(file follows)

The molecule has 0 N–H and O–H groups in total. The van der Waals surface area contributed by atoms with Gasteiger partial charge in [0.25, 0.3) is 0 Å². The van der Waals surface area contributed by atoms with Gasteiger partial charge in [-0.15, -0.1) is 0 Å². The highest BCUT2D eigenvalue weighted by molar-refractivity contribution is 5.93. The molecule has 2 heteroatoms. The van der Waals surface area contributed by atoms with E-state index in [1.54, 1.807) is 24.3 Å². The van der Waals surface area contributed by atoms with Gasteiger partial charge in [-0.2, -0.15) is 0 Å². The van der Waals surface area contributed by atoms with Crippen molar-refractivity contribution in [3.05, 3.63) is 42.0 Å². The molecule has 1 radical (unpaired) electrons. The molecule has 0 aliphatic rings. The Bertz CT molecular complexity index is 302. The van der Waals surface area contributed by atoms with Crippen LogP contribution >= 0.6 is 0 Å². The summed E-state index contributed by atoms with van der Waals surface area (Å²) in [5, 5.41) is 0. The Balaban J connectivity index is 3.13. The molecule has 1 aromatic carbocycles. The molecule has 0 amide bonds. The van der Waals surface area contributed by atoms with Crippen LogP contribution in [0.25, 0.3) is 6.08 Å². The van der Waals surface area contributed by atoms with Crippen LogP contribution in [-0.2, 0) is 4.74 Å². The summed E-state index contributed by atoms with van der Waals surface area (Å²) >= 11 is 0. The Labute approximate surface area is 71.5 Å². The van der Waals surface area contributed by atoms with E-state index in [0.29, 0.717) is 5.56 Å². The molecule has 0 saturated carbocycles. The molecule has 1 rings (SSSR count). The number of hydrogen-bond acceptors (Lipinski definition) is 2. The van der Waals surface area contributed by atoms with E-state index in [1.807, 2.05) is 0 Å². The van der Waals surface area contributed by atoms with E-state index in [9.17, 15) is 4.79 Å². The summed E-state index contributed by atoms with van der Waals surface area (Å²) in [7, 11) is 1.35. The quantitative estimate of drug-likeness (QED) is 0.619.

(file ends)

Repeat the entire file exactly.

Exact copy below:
The molecule has 0 N–H and O–H groups in total. The van der Waals surface area contributed by atoms with Gasteiger partial charge in [0.25, 0.3) is 0 Å². The van der Waals surface area contributed by atoms with Gasteiger partial charge in [-0.15, -0.1) is 0 Å². The highest BCUT2D eigenvalue weighted by molar-refractivity contribution is 5.93. The molecule has 2 heteroatoms. The van der Waals surface area contributed by atoms with E-state index in [1.54, 1.807) is 24.3 Å². The van der Waals surface area contributed by atoms with Gasteiger partial charge in [-0.2, -0.15) is 0 Å². The van der Waals surface area contributed by atoms with Crippen molar-refractivity contribution in [3.05, 3.63) is 42.0 Å². The molecule has 1 radical (unpaired) electrons. The molecule has 0 aliphatic rings. The Bertz CT molecular complexity index is 302. The van der Waals surface area contributed by atoms with Crippen LogP contribution >= 0.6 is 0 Å². The summed E-state index contributed by atoms with van der Waals surface area (Å²) in [5, 5.41) is 0. The Balaban J connectivity index is 3.13. The molecule has 1 aromatic carbocycles. The molecule has 0 amide bonds. The van der Waals surface area contributed by atoms with Crippen LogP contribution in [0.25, 0.3) is 6.08 Å². The van der Waals surface area contributed by atoms with Crippen LogP contribution in [-0.2, 0) is 4.74 Å². The summed E-state index contributed by atoms with van der Waals surface area (Å²) >= 11 is 0. The Labute approximate surface area is 71.5 Å². The van der Waals surface area contributed by atoms with E-state index in [0.29, 0.717) is 5.56 Å². The molecule has 0 saturated carbocycles. The molecule has 1 rings (SSSR count). The number of hydrogen-bond acceptors (Lipinski definition) is 2. The van der Waals surface area contributed by atoms with E-state index in [1.807, 2.05) is 0 Å². The van der Waals surface area contributed by atoms with E-state index in [9.17, 15) is 4.79 Å². The summed E-state index contributed by atoms with van der Waals surface area (Å²) in [7, 11) is 1.35. The quantitative estimate of drug-likeness (QED) is 0.619.